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Attackers are targeting dozens of financial institutions with Caphaw malware, also known as Shylock, putting customers at risk of losing assets by way of compromised account credentials.

Though the malware has been in the wild since at least 2011, infection rates have risen significantly in recent months as the malicious agent has employed a Domain Generation Algorithm (DGA) to direct command and control messaging through multiple IPs with self-signed SSL certificates, according to reports.

“The Caphaw Trojan is a financial malware attack that functions similarly to the Carberp, Ranbyus, and Tinba threats according to analysis done by WeLiveSecurity Researcher, Alekandr Matrosov. These attacks are carried out utilizing stealth tactics both on and off the wire,” wrote Zscaler’s Sachin Deodhar and Chris Mannon.

“Caphaw avoids local detection by injecting itself into legitimate processes such as explorer.exe or iexplore.exe, while simultaneously obfuscating its phone home traffic through the use of Domain Generated Algorithm created addresses using Self Signed SSL certificates. This limits the ability of traditional network monitoring solution to dissect the packets on the wire for any malicious transactions.”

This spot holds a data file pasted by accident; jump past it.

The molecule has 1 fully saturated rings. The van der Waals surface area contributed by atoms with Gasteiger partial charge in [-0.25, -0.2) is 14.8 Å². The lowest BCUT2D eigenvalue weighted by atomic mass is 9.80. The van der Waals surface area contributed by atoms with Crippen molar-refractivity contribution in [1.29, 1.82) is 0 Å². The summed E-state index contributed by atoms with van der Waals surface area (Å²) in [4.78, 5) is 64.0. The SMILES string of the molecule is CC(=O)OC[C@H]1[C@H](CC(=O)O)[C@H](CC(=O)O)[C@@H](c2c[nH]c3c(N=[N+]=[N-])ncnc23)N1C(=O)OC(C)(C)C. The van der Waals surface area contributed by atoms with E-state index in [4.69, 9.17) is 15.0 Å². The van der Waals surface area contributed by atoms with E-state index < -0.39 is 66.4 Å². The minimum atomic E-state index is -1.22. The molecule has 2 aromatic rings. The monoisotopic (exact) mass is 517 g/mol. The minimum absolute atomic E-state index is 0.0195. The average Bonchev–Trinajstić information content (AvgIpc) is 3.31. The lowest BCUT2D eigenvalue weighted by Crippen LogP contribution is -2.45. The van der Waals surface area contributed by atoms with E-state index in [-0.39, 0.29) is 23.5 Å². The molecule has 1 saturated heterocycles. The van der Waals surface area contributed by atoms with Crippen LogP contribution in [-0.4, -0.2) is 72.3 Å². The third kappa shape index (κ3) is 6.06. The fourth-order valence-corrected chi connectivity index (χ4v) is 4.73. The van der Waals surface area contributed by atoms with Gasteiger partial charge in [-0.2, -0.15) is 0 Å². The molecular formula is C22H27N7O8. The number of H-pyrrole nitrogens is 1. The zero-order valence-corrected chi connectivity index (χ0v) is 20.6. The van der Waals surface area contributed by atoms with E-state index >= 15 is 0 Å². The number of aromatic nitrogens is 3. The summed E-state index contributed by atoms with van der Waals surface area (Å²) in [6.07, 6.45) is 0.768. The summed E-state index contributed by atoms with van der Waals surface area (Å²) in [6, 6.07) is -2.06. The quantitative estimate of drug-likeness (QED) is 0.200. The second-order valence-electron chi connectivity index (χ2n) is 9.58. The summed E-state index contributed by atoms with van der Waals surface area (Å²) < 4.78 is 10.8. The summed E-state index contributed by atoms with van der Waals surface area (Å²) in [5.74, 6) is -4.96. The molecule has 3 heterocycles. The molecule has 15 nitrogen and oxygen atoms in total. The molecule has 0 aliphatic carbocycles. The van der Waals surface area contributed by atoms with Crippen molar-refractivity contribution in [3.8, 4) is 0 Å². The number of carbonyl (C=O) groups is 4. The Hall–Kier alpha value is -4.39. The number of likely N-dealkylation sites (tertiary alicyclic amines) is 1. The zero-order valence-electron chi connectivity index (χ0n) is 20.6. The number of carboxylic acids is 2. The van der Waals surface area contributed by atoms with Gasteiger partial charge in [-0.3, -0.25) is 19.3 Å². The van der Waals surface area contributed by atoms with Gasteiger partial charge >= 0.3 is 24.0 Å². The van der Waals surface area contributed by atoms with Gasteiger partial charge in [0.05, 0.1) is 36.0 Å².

Caphaw is mostly targeting European institutions, with the highest infection rates found in UK, Italy, Denmark and Turkey, is known to be preying on systems with vulnerable versions of Java, and is extremely stealthy.

“The variation in the dropped executable is different across every instance, so its no wonder standard AV is having a problem keeping up (1/46 at time of research). This AV performance also indicates that the likelihood of someone proactively catching this infection inside their network is fairly low at the time of this writing,” the researchers noted.

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